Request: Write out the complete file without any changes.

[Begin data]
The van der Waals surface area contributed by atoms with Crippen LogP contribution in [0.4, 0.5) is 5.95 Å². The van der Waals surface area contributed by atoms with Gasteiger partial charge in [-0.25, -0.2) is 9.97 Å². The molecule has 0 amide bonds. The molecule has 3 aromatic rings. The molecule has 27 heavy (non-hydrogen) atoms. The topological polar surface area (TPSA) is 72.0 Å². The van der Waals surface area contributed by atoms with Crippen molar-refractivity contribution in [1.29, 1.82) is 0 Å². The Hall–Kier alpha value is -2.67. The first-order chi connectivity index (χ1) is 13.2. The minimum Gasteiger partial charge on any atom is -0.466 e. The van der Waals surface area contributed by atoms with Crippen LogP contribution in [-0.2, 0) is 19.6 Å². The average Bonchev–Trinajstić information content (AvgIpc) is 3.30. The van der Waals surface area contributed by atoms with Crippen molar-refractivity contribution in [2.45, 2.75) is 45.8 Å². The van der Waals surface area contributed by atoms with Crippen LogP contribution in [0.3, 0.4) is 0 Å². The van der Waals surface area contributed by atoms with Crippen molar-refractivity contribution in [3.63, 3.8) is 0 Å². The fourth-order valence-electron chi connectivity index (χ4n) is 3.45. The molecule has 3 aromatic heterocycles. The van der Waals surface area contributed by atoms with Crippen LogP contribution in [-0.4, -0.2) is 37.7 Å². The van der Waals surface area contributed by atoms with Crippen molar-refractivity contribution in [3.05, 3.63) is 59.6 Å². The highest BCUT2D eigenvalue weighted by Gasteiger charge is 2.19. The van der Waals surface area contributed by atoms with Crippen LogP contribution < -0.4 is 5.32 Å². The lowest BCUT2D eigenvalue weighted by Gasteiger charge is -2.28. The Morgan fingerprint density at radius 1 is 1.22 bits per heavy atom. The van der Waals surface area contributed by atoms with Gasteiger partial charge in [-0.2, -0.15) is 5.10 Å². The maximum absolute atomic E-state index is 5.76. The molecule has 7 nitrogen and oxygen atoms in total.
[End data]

The van der Waals surface area contributed by atoms with Crippen LogP contribution in [0.4, 0.5) is 5.95 Å². The van der Waals surface area contributed by atoms with Gasteiger partial charge in [-0.25, -0.2) is 9.97 Å². The molecule has 0 amide bonds. The molecule has 3 aromatic rings. The molecule has 27 heavy (non-hydrogen) atoms. The topological polar surface area (TPSA) is 72.0 Å². The van der Waals surface area contributed by atoms with Crippen molar-refractivity contribution in [1.29, 1.82) is 0 Å². The Hall–Kier alpha value is -2.67. The first-order chi connectivity index (χ1) is 13.2. The minimum Gasteiger partial charge on any atom is -0.466 e. The van der Waals surface area contributed by atoms with Crippen LogP contribution in [-0.2, 0) is 19.6 Å². The average Bonchev–Trinajstić information content (AvgIpc) is 3.30. The van der Waals surface area contributed by atoms with Crippen molar-refractivity contribution in [2.45, 2.75) is 45.8 Å². The van der Waals surface area contributed by atoms with Crippen LogP contribution in [0.3, 0.4) is 0 Å². The van der Waals surface area contributed by atoms with Crippen molar-refractivity contribution in [3.63, 3.8) is 0 Å². The fourth-order valence-electron chi connectivity index (χ4n) is 3.45. The molecule has 3 aromatic heterocycles. The van der Waals surface area contributed by atoms with Crippen LogP contribution in [-0.4, -0.2) is 37.7 Å². The van der Waals surface area contributed by atoms with Crippen molar-refractivity contribution in [3.05, 3.63) is 59.6 Å². The highest BCUT2D eigenvalue weighted by Gasteiger charge is 2.19. The van der Waals surface area contributed by atoms with Crippen LogP contribution < -0.4 is 5.32 Å². The lowest BCUT2D eigenvalue weighted by Gasteiger charge is -2.28. The Morgan fingerprint density at radius 1 is 1.22 bits per heavy atom. The van der Waals surface area contributed by atoms with Gasteiger partial charge in [-0.2, -0.15) is 5.10 Å². The maximum absolute atomic E-state index is 5.76. The molecule has 7 nitrogen and oxygen atoms in total.